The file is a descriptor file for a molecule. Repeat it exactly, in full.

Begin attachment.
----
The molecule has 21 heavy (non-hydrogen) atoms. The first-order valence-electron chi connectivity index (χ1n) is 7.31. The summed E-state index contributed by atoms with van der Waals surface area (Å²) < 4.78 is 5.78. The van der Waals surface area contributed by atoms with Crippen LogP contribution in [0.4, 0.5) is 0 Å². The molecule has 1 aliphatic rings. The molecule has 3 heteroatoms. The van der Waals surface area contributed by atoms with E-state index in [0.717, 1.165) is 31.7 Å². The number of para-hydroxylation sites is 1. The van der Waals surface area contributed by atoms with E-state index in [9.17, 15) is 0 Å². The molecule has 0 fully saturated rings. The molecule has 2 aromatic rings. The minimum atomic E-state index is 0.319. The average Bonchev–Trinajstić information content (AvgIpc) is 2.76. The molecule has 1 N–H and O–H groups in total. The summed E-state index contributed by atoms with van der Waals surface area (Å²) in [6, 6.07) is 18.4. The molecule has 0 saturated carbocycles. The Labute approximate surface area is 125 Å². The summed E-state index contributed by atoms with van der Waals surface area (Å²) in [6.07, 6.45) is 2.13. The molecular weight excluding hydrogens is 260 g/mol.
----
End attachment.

The molecule has 21 heavy (non-hydrogen) atoms. The first-order valence-electron chi connectivity index (χ1n) is 7.31. The summed E-state index contributed by atoms with van der Waals surface area (Å²) < 4.78 is 5.78. The van der Waals surface area contributed by atoms with Crippen LogP contribution in [0.4, 0.5) is 0 Å². The molecule has 1 aliphatic rings. The molecule has 3 heteroatoms. The van der Waals surface area contributed by atoms with E-state index in [0.717, 1.165) is 31.7 Å². The number of para-hydroxylation sites is 1. The van der Waals surface area contributed by atoms with E-state index in [9.17, 15) is 0 Å². The molecule has 0 fully saturated rings. The molecule has 2 aromatic rings. The minimum atomic E-state index is 0.319. The average Bonchev–Trinajstić information content (AvgIpc) is 2.76. The molecule has 1 N–H and O–H groups in total. The summed E-state index contributed by atoms with van der Waals surface area (Å²) in [6, 6.07) is 18.4. The molecule has 0 saturated carbocycles. The Labute approximate surface area is 125 Å². The summed E-state index contributed by atoms with van der Waals surface area (Å²) in [6.07, 6.45) is 2.13. The molecular weight excluding hydrogens is 260 g/mol.